Read Virginia's Muslim ban complaint that invokes stunning Plessy v. Ferguson dissent

It's a quote that's come up often in recent weeks:

"Those who do not learn history are doomed to repeat it."

Perhaps those words were top of mind Thursday when Virginia filed a complaint regarding President Donald Trump's recent executive order banning travel to the United States for refugees and travelers of seven majority-Muslim countries. 

The complaint specifically called into question the constitutionality of section 3(c) of the order which suspends U.S. entry of nationals from the listed countries, arguing the section "violates the Due Process Clause of the Fifth Amendment as well as the Establishment Clause of the First Amendment."

"Absent preliminary injunctive relief, irreparable harm will continue to afflict numerous Virginia residents who hail from the seven majority-Muslim countries in question, and to whom the Federal Government ... after thorough vetting, has already granted lawful-permanent-resident ... status or valid student or work visas," the complaint states. 

But it was the final section that stood out from the legalese and should serve as a warning to anyone fearful of reliving history's most egregious mistakes. 

In the conclusion, Virginia calls upon the famous words of Supreme Court Justice John Marshall Harlan, written in 1896, the lone dissenter in the landmark "separate but equal" segregation case Plessy v. Ferguson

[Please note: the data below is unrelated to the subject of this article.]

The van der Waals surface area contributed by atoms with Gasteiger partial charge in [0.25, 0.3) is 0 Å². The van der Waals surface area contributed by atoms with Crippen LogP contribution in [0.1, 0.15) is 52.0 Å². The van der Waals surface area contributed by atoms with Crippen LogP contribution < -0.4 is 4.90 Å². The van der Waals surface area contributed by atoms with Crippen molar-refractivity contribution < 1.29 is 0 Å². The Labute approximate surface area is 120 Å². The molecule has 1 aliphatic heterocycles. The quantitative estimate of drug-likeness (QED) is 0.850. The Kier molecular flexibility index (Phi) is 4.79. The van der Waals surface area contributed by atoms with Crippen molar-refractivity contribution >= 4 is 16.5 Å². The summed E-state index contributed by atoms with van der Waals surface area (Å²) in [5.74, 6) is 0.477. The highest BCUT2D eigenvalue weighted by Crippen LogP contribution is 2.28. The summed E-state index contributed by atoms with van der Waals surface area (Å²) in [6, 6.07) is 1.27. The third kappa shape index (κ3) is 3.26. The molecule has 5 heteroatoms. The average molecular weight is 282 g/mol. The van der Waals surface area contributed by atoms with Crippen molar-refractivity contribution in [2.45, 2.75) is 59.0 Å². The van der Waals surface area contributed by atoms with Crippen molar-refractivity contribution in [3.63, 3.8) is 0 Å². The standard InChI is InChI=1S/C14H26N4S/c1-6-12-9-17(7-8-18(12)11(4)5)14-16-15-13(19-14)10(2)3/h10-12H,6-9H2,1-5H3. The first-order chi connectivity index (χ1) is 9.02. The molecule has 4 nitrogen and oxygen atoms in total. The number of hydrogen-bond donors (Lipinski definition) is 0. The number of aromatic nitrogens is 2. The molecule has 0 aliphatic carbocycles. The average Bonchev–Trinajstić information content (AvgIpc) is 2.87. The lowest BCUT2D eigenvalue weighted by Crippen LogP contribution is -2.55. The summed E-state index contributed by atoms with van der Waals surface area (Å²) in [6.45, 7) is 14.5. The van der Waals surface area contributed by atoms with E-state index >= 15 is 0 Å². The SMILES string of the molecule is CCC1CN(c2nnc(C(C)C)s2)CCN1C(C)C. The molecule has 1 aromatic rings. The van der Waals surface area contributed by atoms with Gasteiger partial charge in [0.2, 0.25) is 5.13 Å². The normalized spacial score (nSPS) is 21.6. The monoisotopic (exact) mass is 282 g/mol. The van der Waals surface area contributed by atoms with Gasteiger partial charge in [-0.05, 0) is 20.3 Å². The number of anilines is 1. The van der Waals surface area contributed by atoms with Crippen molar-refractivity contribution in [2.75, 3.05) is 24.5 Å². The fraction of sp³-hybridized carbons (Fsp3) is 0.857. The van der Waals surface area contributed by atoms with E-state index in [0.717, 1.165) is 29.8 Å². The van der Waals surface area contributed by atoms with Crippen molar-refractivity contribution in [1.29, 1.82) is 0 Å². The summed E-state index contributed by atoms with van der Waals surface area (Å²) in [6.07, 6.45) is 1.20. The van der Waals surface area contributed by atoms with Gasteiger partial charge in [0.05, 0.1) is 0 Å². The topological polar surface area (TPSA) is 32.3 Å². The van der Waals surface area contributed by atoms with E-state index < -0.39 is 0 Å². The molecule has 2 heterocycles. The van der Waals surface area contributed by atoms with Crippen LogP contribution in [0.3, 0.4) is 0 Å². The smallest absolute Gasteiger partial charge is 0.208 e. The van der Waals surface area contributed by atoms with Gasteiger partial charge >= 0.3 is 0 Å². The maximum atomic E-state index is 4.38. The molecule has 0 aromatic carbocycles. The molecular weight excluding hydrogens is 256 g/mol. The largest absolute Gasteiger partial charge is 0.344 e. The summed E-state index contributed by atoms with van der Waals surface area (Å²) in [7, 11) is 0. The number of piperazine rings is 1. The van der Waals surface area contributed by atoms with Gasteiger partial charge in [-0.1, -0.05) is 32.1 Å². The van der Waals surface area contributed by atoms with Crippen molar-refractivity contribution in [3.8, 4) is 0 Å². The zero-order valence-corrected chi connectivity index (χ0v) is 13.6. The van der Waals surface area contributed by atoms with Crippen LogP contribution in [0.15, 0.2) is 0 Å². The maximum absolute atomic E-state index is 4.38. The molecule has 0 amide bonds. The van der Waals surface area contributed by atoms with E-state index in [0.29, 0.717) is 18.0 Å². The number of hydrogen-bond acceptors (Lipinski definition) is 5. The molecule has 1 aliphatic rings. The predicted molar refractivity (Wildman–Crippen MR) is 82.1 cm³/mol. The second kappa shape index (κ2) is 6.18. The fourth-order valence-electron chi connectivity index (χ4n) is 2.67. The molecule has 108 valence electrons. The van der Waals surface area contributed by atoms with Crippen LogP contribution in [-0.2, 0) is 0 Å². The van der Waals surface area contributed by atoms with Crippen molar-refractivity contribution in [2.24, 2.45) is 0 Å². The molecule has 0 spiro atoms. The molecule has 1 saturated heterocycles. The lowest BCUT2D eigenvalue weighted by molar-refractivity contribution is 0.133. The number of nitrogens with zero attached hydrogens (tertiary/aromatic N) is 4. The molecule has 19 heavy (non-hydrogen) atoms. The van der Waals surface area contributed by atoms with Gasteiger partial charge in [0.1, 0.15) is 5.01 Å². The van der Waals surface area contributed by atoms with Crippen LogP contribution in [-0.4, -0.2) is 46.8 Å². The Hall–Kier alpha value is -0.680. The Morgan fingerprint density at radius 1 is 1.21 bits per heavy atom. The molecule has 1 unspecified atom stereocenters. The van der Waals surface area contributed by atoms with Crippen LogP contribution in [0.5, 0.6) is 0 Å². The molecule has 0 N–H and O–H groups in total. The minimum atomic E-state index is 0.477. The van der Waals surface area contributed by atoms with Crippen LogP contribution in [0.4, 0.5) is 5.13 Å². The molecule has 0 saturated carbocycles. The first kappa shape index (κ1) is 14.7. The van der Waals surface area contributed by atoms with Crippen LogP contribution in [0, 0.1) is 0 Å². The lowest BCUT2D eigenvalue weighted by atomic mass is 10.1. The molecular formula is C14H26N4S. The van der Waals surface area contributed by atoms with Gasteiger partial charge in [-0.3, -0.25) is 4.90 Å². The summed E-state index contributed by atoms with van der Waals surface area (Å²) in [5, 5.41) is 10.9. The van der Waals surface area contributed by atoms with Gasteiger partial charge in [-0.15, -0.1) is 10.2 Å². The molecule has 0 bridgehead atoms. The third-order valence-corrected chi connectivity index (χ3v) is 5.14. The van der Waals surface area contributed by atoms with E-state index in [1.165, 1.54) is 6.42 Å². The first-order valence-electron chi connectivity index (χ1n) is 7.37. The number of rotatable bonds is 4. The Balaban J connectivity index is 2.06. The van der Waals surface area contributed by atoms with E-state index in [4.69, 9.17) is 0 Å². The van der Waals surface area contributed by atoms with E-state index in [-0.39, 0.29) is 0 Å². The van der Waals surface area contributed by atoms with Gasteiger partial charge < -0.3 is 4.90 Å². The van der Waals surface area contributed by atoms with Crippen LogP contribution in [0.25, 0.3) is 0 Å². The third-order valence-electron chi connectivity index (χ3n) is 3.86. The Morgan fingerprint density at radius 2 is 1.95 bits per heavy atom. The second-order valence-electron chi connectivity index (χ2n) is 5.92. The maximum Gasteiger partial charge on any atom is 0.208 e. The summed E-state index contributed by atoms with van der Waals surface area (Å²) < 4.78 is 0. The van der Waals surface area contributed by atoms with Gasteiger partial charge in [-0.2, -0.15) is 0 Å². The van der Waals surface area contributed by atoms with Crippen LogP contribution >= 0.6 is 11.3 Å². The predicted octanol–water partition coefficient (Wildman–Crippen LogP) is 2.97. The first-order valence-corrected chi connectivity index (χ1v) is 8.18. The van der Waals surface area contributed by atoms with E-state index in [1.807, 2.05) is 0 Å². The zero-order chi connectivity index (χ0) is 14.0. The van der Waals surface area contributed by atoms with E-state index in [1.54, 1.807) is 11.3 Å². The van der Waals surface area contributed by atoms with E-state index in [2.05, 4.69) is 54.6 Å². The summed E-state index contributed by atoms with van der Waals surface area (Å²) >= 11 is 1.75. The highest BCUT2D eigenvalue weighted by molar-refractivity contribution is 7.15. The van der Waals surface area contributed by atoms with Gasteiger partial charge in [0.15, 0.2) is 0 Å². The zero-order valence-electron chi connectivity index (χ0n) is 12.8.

Justice John Marshall Harlan, circa 1900Wikimedia Commons

The complaint draws stark comparisons between "the seeds of race hate" Harlan said Plessy was ensuring would be "planted under the sanction of the law" and the barely masked hatred contained within Trump's ban. 

"Those seeds," reads the complaint, "must be rooted out, as soon as possible, lest they germinate and poison more Americans."

Read the complaint's conclusion in full below:

This is a monumental case involving a monumental abuse of executive power. So it is worth remembering another monumental case, Plessy v. Ferguson, that enshrined in American law — for more than a half century — the approval of government-mandated racial segregation. The majority in Plessy reasoned that government-mandated segregation “does not discriminate against either race, but prescribes a rule applicable alike to white and colored citizens.” We admire the first Justice Harlan for putting the lie to that claim: “Everyone knows” what was being justified, he said. The same is true here.And what Justice Harlan said next may be even more important for Twenty-First Century Americans to remember: “the seeds of race hate” should not be “planted under the sanction of law.”In this case, the seeds of hate towards Muslims are “planted under the sanction” of the executive order. Those seeds must be rooted out, as soon as possible, lest they germinate and poison more Americans. The executive order was conceived in bigotry and does not reflect who we are as a people.